Penn's Landing

A rendering of a large park on the Delaware River waterfront in Philadelphia. Renderings by Hargreaves Associates

A vision to bring 11 acres of public green space to Penn’s Landing became a reality last year after Mayor Jim Kenney, the William Penn Foundation, PennDOT, and the state announced that they would help fund the $225 million project. The project will bridge the divide between Center City and the river by capping I-95 between Walnut and Chestnut Streets. It will also include 1,500 new housing units, 500 hotel rooms, and more than 100,000-square-feet of retail, restaurants, and entertainment. 

Most recently, the Delaware River Waterfront Corporation received a $4 million grant, which will—at least partly—go toward a city-wide engagement project to get Philadelphians’ input on the public space.

Construction could begin on the park in 2021, and would continue for three years, according to Philly Business Journal.

A rendering of a large park on the Delaware River waterfront in Philadelphia. Renderings by Hargreaves Associates

Cherry Street Pier

The interior of the Cherry Street Pier. The ceiling is high and vaulted. There are people sitting and walking on the ground floor. Renderings by Groundswell

This is one project we can definitively cross off this list. Cherry Street Pier, the long-abandoned pier underwent a massive $4 million makeover, transforming it into a creative community space with a garden, food vendors, a market, and shipping container workspaces for 14 local artists.

It opened in mid-October with a multi-day festival

The interior of the Cherry Street Pier. The ceiling is high and vaulted. There are people sitting and walking on the ground floor. Renderings by Groundswell

Philadelphia Piers

Google Earth

In March 2017, the New York-based Durst Organization bought the Philadelphia Piers for $21.4 million from Brandywine Realty Trust. The 4.3-acre property is a collection of four piers (12, 13-15, 19 and 24) just north of the Benjamin Franklin Bridge. While there are no definite plans yet, the developer did say that it is considering an apartment complex down the road.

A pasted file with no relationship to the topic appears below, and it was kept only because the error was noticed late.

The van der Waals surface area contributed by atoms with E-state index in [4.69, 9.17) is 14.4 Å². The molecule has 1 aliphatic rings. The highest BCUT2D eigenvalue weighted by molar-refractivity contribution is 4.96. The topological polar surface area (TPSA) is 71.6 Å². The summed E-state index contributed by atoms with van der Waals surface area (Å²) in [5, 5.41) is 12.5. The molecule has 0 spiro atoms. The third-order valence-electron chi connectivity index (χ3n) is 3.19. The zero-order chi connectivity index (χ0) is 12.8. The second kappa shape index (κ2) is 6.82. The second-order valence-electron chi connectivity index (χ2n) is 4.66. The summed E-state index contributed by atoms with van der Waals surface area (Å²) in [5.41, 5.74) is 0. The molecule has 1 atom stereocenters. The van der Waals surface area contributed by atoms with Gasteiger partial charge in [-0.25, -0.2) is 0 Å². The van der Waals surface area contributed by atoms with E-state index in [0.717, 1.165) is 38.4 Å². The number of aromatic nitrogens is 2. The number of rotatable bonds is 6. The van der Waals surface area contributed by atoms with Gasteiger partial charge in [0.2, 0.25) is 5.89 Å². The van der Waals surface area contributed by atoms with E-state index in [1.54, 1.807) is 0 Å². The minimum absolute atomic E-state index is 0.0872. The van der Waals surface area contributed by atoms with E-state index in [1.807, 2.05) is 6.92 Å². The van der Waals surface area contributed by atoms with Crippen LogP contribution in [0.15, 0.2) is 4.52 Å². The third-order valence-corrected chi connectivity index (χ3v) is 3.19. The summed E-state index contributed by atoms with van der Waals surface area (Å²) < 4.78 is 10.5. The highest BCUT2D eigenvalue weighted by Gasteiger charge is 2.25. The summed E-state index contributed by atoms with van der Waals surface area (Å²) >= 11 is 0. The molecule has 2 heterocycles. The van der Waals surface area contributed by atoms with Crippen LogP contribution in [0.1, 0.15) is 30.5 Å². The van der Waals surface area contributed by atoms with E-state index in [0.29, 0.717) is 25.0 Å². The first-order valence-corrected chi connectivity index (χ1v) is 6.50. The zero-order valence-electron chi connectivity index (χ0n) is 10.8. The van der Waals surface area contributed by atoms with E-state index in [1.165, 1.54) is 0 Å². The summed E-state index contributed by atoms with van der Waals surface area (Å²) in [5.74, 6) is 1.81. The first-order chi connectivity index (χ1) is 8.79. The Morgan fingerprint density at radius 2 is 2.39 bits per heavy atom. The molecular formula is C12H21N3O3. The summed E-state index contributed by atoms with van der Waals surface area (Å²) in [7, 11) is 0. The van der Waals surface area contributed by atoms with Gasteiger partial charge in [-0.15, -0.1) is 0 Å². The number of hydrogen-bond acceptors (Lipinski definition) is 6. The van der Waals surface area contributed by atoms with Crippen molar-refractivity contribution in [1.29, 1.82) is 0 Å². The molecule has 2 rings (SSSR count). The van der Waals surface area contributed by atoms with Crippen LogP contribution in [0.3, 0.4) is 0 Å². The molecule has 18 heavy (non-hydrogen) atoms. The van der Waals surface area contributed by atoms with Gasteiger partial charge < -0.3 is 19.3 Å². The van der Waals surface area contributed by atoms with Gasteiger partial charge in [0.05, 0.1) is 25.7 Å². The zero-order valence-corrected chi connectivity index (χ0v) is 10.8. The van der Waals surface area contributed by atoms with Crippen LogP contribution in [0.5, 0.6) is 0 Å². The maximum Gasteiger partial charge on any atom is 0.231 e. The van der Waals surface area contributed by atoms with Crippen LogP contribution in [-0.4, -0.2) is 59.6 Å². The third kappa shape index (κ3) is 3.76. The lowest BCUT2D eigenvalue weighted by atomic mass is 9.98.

Google Earth

709 N Penn Street

Rendering by Cecil Baker + Partners

Just last fall, the 2.13-acre parcel on the Delaware River at 709-717 North Penn Street was bought by Philly developer Carlos Herrera, after years of being on the market. Along with the property, Herrera bought the plans and permits for a 41-townhouse development called Pier 35 1/2. 

The land has changed hands a lot in the past few decades. It was first owned by Donald Trump, who proposed building a Trump Tower on the space in 2004. Then it was sold to Shovels Ready Projects, who worked with architecture firm Cecil Baker + Partners on the townhouse development plan. They finally listed both the property and plans for $12.3 million last year.

Rendering by Cecil Baker + Partners

Views at Penn Treaty

A rendering reveals a 19-townhome community on a 1.5-acre parcel along the Delaware River Waterfront. Rendering by Abitare Design Studio

After listing for $6.5 million, NY-based developer Gotham Bedrock LLC bought this 1.5-acre property next to Penn Treaty Park for $7 million. Like with Pier 35 1/2, this project came with permits and plans for 19 four-story townhouses with two-car garages, elevators, and roof decks. Multiple townhomes have already sold.